Despite all the promises to take action, the world is still on course to heat up to dangerous levels.
That is the UN’s most recent blunt assessment.
Its experts examined the climate plans of more than 100 countries and concluded that we are on the wrong track.
Scientists recently confirmed that in order to avoid the worst effects of warmer temperatures, global carbon emissions must be reduced by 45 percent by 2030.
However, according to this new analysis, those emissions are expected to rise by 16% during this time period.
This could eventually result in a temperature rise of 2.7 degrees Celsius (4.9 degrees Fahrenheit) above pre-industrial levels, far exceeding the international community’s limits.
According to Patricia Espinosa, the UN’s chief climate negotiator, “the 16 percent increase is a huge cause for concern.”
“It stands in stark contrast to scientific calls for rapid, sustained, and large-scale emission reductions to avoid the most severe climate consequences and suffering, particularly among the world’s most vulnerable.”
It’s a stark warning about the magnitude of the challenge that will be faced at the COP26 climate conference, which will be held in Glasgow in just over six weeks.
The main goal of the massive event is to keep hopes of limiting global temperature rise alive by persuading nations to reduce their emissions.
Countries are required to update their carbon reduction plans every five years under the terms of the Paris Agreement on Climate Change.
However, according to the UN, only 113 of the 191 countries involved in the agreement have so far improved their pledges.
According to Alok Sharma, the British minister who will preside over the COP26 conference, nations with ambitious climate plans are “already bending the curve of emissions downwards.”
“However, unless all countries, particularly the largest economies, take action, these efforts risk being in vain.”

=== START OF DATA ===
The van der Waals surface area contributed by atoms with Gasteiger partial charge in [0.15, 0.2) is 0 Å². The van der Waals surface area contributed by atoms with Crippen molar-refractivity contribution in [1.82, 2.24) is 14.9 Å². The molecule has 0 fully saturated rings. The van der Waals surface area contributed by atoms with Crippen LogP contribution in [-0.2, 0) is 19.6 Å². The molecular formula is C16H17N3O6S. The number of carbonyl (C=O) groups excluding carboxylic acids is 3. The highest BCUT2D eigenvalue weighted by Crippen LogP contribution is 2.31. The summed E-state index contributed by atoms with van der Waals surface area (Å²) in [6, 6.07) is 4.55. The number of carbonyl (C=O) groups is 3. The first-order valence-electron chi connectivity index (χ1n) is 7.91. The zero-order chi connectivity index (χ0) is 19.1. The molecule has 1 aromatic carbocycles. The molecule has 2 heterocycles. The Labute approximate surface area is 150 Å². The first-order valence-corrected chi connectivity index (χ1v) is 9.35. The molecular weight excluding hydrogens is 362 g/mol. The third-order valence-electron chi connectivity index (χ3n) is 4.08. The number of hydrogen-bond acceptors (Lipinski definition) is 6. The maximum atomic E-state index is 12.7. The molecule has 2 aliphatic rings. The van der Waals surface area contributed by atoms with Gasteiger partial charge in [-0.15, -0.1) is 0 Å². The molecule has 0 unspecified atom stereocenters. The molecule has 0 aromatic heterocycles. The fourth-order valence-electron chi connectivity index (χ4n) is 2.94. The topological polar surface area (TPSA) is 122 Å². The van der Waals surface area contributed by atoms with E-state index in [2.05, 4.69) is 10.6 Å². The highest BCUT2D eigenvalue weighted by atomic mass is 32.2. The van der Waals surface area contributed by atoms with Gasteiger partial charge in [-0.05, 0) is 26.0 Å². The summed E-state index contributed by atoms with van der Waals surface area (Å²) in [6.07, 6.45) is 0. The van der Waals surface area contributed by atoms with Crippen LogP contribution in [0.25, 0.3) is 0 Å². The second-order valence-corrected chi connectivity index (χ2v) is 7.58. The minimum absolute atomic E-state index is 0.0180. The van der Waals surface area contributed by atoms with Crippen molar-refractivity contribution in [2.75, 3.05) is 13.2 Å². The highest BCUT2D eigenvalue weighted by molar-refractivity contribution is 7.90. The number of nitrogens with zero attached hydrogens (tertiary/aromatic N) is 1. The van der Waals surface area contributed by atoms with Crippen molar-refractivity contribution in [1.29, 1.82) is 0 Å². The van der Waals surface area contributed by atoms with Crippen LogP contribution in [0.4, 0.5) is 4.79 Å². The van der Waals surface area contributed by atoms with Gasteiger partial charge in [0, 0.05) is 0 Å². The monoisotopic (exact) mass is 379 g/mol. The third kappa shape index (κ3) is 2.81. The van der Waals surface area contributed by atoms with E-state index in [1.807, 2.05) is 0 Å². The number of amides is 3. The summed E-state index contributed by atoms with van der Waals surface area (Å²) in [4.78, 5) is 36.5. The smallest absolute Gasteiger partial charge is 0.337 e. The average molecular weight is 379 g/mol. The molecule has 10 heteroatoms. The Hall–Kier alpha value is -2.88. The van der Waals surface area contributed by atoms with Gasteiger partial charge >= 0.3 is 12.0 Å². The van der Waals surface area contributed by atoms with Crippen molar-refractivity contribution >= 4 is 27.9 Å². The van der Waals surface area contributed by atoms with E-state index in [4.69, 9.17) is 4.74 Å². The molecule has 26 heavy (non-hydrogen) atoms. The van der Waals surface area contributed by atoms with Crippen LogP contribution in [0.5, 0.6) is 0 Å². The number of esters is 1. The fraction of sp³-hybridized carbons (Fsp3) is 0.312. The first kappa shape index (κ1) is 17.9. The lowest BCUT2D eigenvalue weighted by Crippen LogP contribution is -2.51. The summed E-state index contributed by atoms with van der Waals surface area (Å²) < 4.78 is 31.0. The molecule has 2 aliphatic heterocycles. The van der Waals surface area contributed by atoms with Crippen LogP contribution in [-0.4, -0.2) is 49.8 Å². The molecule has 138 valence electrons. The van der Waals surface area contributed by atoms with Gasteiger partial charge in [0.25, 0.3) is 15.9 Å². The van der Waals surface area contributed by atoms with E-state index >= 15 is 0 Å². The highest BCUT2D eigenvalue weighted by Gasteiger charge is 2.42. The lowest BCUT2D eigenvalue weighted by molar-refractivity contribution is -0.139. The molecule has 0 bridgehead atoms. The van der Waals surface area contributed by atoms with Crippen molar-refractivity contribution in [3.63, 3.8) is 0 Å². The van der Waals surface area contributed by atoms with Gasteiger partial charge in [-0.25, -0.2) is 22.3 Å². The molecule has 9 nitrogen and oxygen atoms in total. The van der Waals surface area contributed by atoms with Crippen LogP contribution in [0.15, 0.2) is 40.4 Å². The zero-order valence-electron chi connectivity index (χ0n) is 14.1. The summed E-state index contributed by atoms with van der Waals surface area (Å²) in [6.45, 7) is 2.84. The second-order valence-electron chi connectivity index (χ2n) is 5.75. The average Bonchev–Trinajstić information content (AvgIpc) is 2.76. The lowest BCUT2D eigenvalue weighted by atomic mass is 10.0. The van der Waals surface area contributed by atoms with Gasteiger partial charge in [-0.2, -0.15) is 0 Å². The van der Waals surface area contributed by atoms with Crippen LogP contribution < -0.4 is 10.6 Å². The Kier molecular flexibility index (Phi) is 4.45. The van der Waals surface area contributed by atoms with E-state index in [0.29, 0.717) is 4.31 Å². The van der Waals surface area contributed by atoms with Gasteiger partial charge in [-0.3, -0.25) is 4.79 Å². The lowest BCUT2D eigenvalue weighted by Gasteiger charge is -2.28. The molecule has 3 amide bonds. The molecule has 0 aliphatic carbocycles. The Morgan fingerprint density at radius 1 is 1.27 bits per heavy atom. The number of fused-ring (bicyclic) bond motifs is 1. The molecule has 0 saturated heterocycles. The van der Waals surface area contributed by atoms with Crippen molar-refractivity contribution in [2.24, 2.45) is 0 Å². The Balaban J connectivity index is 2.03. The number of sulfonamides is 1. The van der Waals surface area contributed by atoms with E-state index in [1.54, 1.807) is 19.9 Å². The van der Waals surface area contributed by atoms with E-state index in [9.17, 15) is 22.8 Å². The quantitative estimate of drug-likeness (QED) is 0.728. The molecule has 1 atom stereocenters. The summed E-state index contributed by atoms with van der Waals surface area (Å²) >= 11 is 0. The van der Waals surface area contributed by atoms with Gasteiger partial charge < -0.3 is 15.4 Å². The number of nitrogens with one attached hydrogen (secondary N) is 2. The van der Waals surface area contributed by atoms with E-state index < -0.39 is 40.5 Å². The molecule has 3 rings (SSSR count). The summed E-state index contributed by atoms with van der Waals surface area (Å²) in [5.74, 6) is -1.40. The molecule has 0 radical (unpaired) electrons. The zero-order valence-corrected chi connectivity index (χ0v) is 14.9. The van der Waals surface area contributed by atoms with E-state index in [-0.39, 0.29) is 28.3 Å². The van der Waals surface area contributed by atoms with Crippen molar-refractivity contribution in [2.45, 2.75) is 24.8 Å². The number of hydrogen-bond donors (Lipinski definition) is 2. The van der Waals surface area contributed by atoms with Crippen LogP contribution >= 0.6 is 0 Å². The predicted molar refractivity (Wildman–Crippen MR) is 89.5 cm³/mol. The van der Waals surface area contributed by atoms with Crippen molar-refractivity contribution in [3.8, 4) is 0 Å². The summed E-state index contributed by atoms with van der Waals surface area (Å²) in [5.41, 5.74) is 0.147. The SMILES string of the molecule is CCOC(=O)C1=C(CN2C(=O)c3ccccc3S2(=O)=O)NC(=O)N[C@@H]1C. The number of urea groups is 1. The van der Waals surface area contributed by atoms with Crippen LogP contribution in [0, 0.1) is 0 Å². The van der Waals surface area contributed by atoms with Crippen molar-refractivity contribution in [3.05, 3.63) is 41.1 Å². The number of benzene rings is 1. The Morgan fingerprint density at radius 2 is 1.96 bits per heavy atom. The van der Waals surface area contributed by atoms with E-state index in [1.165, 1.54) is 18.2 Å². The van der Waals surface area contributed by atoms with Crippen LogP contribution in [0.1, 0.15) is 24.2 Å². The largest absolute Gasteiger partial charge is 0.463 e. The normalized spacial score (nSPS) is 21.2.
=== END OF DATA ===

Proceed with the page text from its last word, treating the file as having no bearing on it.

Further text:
According to a Climate Action Tracker study, only a few of the G20 group of leading industrial nations, including the United Kingdom and the United States, have strengthened their emission-cutting targets.
In another study, the World Resources Institute and Climate Analytics point out that China, India, Saudi Arabia, and Turkey, which account for 33% of greenhouse gas emissions, have yet to submit updated plans.
It claims that Australia and Indonesia have the same carbon reduction targets as they did in 2015, despite the fact that the Paris Agreement is supposed to include a “ratchet mechanism” of progressively deeper cuts.
Furthermore, the study finds that Brazil, Mexico, and Russia all expect their emissions to increase rather than decrease.
For the poorest countries, which are most vulnerable to rising sea levels and new extremes of heat and drought, a rapid reduction in the gases that are warming the planet is a top priority.
“G20 countries must take the lead in quickly cutting emissions to mitigate climate change,” said Sonam P Wangdi, chair of the Least Developed Countries group.
“These are the countries with the most capacity and responsibility, and it is long past time for them to step up and treat this crisis as such.”
China is expected to revise its climate plans ahead of the Glasgow conference.
It has previously stated that, as the world’s largest emitter, it intends to peak emissions by 2030 and achieve carbon neutrality by 2060.
An announcement of more ambitious targets soon would give the talks a significant boost, but there are no indications of when – or even if – this might happen.
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